GDP fell in the last quarter of 2012. It was only a fraction of a percent, but it means the recovery is on hiatus. Why? Negative inventory adjustments tend to be short-lived, so let me leave that aside, although it definitely made last quarter’s statistics look worse. Of the longer-lived forces, on the positive side,
consumer spending rose,
home-building rose, and
business investment on buildings and equipment rose.
On the negative side,
exports fell more than imports, and
government spending fell.
Net exports and government spending are the big worries going forward as well.
How much the rest of the world buys from the US depends on how other economies are faring. And most of the rest of the world is hurting economically. The Japanese are so fed up with their economic situation that they are on their sixth prime minister in the six and a half years since Junichiro Koizumi left office in 2006. The European debt crisis is in a lull right now, but could still resume full force at any time. In addition to all of its other problems, the United Kingdom is facing a mysterious decline in productivity, explained in Martin Wolf’s Financial Times article “Puzzle of Falling UK Labour Productivity”
and the Bank of England analysis by Abigail Hughes and Jumana Saleheen.
The decline in US government spending comes from the struggle of state and local governments struggle with their budgets and at the federal level from the decline in the ongoing struggle between the Democrats and Republicans about the long-run future of taxing and spending. Last quarter saw a remarkable decline in military spending that Josh Mitchell explains this way in today’s Wall Street Journal
The biggest cuts came in military spending, which tumbled at a rate of 22.2%, the largest drop since 1972. Military analysts said the decline likely was a result of pressure on the Pentagon from a number of areas.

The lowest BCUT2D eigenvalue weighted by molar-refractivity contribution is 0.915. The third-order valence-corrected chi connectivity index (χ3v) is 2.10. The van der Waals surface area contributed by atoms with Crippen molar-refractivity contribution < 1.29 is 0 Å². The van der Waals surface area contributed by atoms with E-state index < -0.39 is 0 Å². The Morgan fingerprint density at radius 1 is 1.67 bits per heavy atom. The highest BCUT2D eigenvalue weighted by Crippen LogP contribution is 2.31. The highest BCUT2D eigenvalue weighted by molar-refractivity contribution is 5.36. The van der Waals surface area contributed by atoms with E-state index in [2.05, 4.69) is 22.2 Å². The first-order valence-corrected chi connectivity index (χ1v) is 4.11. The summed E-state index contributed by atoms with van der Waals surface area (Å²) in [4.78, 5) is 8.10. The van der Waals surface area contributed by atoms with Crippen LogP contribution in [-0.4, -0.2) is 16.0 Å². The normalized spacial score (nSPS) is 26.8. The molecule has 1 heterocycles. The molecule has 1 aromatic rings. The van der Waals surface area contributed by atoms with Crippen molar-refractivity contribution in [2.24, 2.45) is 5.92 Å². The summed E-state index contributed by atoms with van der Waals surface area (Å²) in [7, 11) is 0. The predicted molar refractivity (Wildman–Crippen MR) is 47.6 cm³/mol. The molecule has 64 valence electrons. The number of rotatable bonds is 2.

Among them: reductions in spending on the war in Afghanistan as it winds down, a downturn in planned military spending, a constraint placed on the Pentagon budget because the federal government is operating on short-term resolutions that limit spending growth, as well as concern that further cuts may be in the pipeline.
The problem is that, absent a big increase in economic growth, balancing the federal budget in the long run requires big increases in taxes or big reductions in spending. But, although opinions differ on which option is worse, tax increases and spending cuts themselves are enemies of economic growth. So the traditional options for balancing the federal budget in the long run all have the potential to make things much worse.
Our problems are so big they need new solutions. In our current situation, the fact that a proposal is “untried” is a plus, since none of the economic approaches we have tried lately have worked very well. In the last few months I have focused my Quartz columns on explaining how the US and the world can get out the economic mess we are in with new solutions. A recap:
1. One of the new solutions is really an old one, that Congress and the President might be timidly tiptoeing toward too little of: dramatically more open immigration.
Done right, this is guaranteed to add to long-run economic growth, as more workers make more goods, perform more services, and contribute to solving our long-run budget problems. And it isn’t just the US that would benefit from more open immigration. Ryan Avent has a must-read article in The Economist
arguing that “Liberalising migration could deliver a huge boost to global output.”
2. The long-run budget can be balanced in a way that achieves both the core Republican goals of holding down the size of government and the burden of taxation and the core Democratic goal of taking care of the poor, sick and elderly. Here is how: by using the tax system to back up a program of public contributions to expand the non-profit sector